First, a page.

Free Cash Flow: An Investors Best Friend
Daniel is a member of The Motley Fool Blog Network -- entries represent the personal opinion of the blogger and are not formally edited.
Managers create value by generating free cash flow. Free cash flow is the good stuff! It is the cash left over for fun things like investment, dividends, share-repurchase programs, and long-term debt repayment after short-term commitments have been met. Therefore, free cash flow can be used to grow the business, increase equity, or reward shareholders with cash dividends.
I love using free cash flow as a starting point in my investment research. In fact, it's usually the first thing I look at. I skip the income statement and go right to the cash flow statement. I find capital expenditures and subtract it from the line that says something like, "cash provided by operations." I go at least 5 years back and then I step back and look at the trend of free cash flow. If there is a consistent trend of solid free cash flow generation, I've probably found a business worth looking at a bit closer. Even better, sometimes the trend is an upward trend!
Two awesome free cash flow ratios
Two ratios using free cash flow can paint a revealing story:
FCF-to-sales = FCF/sales
FCF yield = FCF/market value
Let's take a look at several companies and see how they measure up using these two ratios. Here are 5 companies with very good FCF/sales ratios.
|Apple (NASDAQ: AAPL)||28%|
|Microsoft (NASDAQ: MSFT)||39.7%|
|Google (NASDAQ: GOOG)||29.6%|
|ISRG (NASDAQ: ISRG)||33.4%|
|IBM (NYSE: IBM)||15.4%|
While each of these companies has very good FCF-to-sales ratios, their individual ratios vary widely from each other. This is because some industries, in general, are more profitable than others. Microsoft for example, generates most of its revenue from software related products which have ridiculously high profit margins. Apple, on the other hand, generates most of its revenue from consumer electronics, which have historically low profit margins. Therefore the fact that Apple can turn 28% of every dollar of revenue into free cash flow is very impressive. Intuitive Surgical benefits from its patented Da Vinci and lack of competition. IBM offers IT service and solutions and its competitive advantage is mostly due to the scale of its solutions that keep customers coming back.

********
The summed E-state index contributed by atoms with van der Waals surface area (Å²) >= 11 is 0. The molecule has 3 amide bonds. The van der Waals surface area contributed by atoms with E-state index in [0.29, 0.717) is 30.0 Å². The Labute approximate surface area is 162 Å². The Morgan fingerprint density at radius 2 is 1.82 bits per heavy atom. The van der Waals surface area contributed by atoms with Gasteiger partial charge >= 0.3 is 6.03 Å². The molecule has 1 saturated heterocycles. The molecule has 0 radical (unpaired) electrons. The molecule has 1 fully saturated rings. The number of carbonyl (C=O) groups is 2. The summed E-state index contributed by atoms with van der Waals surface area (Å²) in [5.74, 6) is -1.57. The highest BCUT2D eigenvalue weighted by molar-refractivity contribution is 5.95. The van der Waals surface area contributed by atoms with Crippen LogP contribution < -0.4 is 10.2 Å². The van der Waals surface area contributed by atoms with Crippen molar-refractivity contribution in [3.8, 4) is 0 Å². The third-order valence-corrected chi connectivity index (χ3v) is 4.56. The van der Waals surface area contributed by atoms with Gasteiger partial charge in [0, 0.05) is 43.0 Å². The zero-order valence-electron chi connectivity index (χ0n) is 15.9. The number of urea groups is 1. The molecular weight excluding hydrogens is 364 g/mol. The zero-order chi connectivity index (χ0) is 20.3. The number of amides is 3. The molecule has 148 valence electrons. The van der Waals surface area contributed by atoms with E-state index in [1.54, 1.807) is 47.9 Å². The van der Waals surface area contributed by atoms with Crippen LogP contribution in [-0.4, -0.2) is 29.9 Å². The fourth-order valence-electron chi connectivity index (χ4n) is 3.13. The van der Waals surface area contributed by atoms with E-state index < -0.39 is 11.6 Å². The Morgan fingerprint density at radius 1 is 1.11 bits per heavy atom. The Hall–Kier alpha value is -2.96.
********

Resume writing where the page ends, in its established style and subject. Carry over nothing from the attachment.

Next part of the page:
But as an investor we need to throw in another dynamic to this analysis: Price. We can do this by looking at free cash flow yields.
So even though all of these companies are generating plenty of cash for each dollar of revenue relative to their industry, some are more favorably by the market than others. Several things catch my eye right away:
Microsoft, relative to its ridiculously high FCF-sales ratio of 40% trades at a very enticing FCF yield of 11%. Apple, despite a very high FCF-sales ratio (compared to competitors) and enormous FCF growth over the last decade, trades at a relatively high FCF yield of 7%. And on the other end of the spectrum, Intuitive Surgical trades at a premium to its FCF with a yield of only 3.29%. Finally, we have two companies that seem fairly priced, all things considered: Google and IBM. Their FCF yields are 5% and 7%, respectively, which seem reasonable.
The bottom line
FCF-to-sales and FCF yield are both great ratios to keep an eye on. It's ultimately free cash flow that creates value in the long haul.
What are your favorite investment ratios? Let me know in the comments below.
DanielSparks owns shares of Apple. The Motley Fool owns shares of Apple, Google, International Business Machines, Intuitive Surgical, and Microsoft. Motley Fool newsletter services recommend Apple, Google, and Intuitive Surgical. Try any of our Foolish newsletter services free for 30 days. We Fools may not all hold the same opinions, but we all believe that considering a diverse range of insights makes us better investors. The Motley Fool has a disclosure policy.If you have questions about this post or the Fool’s blog network, click here for information.